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1 hour ago, Ajax said:

She's bone stock, that's how the T-33 came.  There was a handful of T-33R's made with a masthead rig and a deep keel, then they discontinued that line and made the T34-2 which was a masthead configuration only.  You could get a T-34-2 in Scheel keel or deep keel.  All they did, was stretch the T-33 hull by 8 inches or so and re-arrange the interior a bit.

The T-33 came with a pilot bunk (which I have), then after some customer feedback they did away with the pilot berth and put the icebox over with the galley and made the salon area symmetrical, with double bunks port and starboard. This was called the "B" layout.  The T34-2 only had the "B" layout.

In reality, I probably would be better served by the T-33R due to the light Chesapeake summers but the fractional rig make the boat easier to singlehand and I love the pilot berth.  I was really pretty skeptical of the boat's sailing ability but I have been pleasantly surprised. The boat points "good enough" in light air and pretty damn good in 10+ knots if you play with all the sail fine tuning toys and the Scheel keel lets me get into all the skinny places without the bother of centerboard maintenance.

I'm a fan of fractional rigs (and tillers). My main sailing buddy (outside of Mrs. Bull) has a Tartan 34-2 (I think), which he keep near Oriental. It has the Scheel keel. The headsail is big. Furling it is a lot of work. 

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After dragging a 155% and even a 170%! around the mast of my Pearson 30 in light breezes, I do appreciate the fractional.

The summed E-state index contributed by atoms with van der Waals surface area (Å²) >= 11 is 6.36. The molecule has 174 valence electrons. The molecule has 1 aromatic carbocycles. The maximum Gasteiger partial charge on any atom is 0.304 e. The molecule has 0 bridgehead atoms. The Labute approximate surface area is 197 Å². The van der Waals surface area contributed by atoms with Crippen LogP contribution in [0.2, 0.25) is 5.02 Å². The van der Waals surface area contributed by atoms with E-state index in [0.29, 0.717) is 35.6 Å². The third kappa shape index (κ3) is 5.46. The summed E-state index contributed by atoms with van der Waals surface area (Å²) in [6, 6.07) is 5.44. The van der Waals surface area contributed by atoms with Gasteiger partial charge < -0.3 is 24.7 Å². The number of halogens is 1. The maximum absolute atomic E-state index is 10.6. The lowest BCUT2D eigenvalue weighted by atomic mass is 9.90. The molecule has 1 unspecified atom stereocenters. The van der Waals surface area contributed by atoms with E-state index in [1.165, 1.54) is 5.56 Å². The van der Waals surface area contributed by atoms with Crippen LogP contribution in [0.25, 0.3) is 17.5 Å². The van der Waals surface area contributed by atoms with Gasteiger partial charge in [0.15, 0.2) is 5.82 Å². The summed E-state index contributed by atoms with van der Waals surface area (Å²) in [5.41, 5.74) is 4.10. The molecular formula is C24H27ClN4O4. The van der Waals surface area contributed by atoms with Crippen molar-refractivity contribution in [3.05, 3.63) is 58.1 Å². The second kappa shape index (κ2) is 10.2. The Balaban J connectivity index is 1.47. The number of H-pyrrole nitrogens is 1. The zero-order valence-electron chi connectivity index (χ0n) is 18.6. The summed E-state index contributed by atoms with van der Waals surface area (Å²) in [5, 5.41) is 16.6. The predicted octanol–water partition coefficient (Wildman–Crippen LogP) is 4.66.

Tartan says that if I sheet to the toe rail when reaching, I can pick up a full knot sometimes.  I'm working on some kind of gadget that will allow me to do that while singlehanding.

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2 minutes ago, Ajax said:

After dragging a 155% and even a 170%! around the mast of my Pearson 30 in light breezes, I do appreciate the fractional.

Tartan says that if I sheet to the toe rail when reaching, I can pick up a full knot sometimes.  I'm working on some kind of gadget that will allow me to do that while singlehanding.

I have posted this before, but what the hell.

EwjDofL.jpg

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I think you explained this but I don't recall seeing a picture until now.  Either way, that's perfect and I'm going to try to buy the bits for it this weekend. Thanks for the refresher. This is better than what I was going to do.

Do you leave one rigged on each side? Do you run the tail through a block or anything?

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1 hour ago, Ajax said:

After dragging a 155% and even a 170%! around the mast of my Pearson 30 in light breezes, I do appreciate the fractional.

Tartan says that if I sheet to the toe rail when reaching, I can pick up a full knot sometimes.  I'm working on some kind of gadget that will allow me to do that while singlehanding.

I think they call that a Reverse Twing  (or was it twang).   Instead of pulling sheeting angle in, you would be pulling it out.

Or maybe a reaching strut.  :)

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1 hour ago, Ajax said: